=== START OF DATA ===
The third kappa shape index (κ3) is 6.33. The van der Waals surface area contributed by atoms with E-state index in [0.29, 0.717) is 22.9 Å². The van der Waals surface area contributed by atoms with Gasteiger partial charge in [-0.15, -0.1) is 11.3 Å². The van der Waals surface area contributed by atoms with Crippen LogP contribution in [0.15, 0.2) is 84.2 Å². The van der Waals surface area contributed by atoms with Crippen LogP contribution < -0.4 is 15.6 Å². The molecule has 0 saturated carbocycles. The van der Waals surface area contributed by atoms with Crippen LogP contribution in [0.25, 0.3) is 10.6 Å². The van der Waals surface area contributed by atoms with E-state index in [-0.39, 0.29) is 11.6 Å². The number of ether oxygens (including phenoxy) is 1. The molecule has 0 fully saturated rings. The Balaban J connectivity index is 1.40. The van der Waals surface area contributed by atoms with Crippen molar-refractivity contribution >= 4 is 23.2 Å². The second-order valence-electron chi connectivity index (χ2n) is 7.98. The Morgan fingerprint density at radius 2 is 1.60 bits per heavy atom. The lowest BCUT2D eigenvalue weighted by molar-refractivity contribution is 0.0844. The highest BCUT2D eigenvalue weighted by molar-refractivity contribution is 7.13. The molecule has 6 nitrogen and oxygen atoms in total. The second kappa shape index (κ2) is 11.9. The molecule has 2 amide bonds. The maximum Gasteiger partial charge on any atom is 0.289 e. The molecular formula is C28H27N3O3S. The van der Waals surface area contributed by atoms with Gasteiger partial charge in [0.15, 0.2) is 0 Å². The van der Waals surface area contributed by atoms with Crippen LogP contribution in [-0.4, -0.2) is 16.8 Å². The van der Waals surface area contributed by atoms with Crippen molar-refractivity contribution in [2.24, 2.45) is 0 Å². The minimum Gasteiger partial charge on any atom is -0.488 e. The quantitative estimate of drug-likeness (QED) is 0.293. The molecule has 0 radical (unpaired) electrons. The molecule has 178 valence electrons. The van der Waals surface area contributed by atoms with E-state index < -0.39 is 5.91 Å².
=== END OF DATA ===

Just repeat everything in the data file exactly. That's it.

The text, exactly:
The third kappa shape index (κ3) is 6.33. The van der Waals surface area contributed by atoms with E-state index in [0.29, 0.717) is 22.9 Å². The van der Waals surface area contributed by atoms with Gasteiger partial charge in [-0.15, -0.1) is 11.3 Å². The van der Waals surface area contributed by atoms with Crippen LogP contribution in [0.15, 0.2) is 84.2 Å². The van der Waals surface area contributed by atoms with Crippen LogP contribution < -0.4 is 15.6 Å². The molecule has 0 saturated carbocycles. The van der Waals surface area contributed by atoms with Crippen LogP contribution in [0.25, 0.3) is 10.6 Å². The van der Waals surface area contributed by atoms with E-state index in [-0.39, 0.29) is 11.6 Å². The number of ether oxygens (including phenoxy) is 1. The molecule has 0 fully saturated rings. The Balaban J connectivity index is 1.40. The van der Waals surface area contributed by atoms with Crippen molar-refractivity contribution >= 4 is 23.2 Å². The second-order valence-electron chi connectivity index (χ2n) is 7.98. The Morgan fingerprint density at radius 2 is 1.60 bits per heavy atom. The lowest BCUT2D eigenvalue weighted by molar-refractivity contribution is 0.0844. The highest BCUT2D eigenvalue weighted by molar-refractivity contribution is 7.13. The molecule has 6 nitrogen and oxygen atoms in total. The second kappa shape index (κ2) is 11.9. The molecule has 2 amide bonds. The maximum Gasteiger partial charge on any atom is 0.289 e. The molecular formula is C28H27N3O3S. The van der Waals surface area contributed by atoms with Gasteiger partial charge in [0.15, 0.2) is 0 Å². The van der Waals surface area contributed by atoms with Crippen LogP contribution in [-0.4, -0.2) is 16.8 Å². The van der Waals surface area contributed by atoms with Crippen molar-refractivity contribution in [2.24, 2.45) is 0 Å². The minimum Gasteiger partial charge on any atom is -0.488 e. The quantitative estimate of drug-likeness (QED) is 0.293. The molecule has 0 radical (unpaired) electrons. The molecule has 178 valence electrons. The van der Waals surface area contributed by atoms with E-state index < -0.39 is 5.91 Å².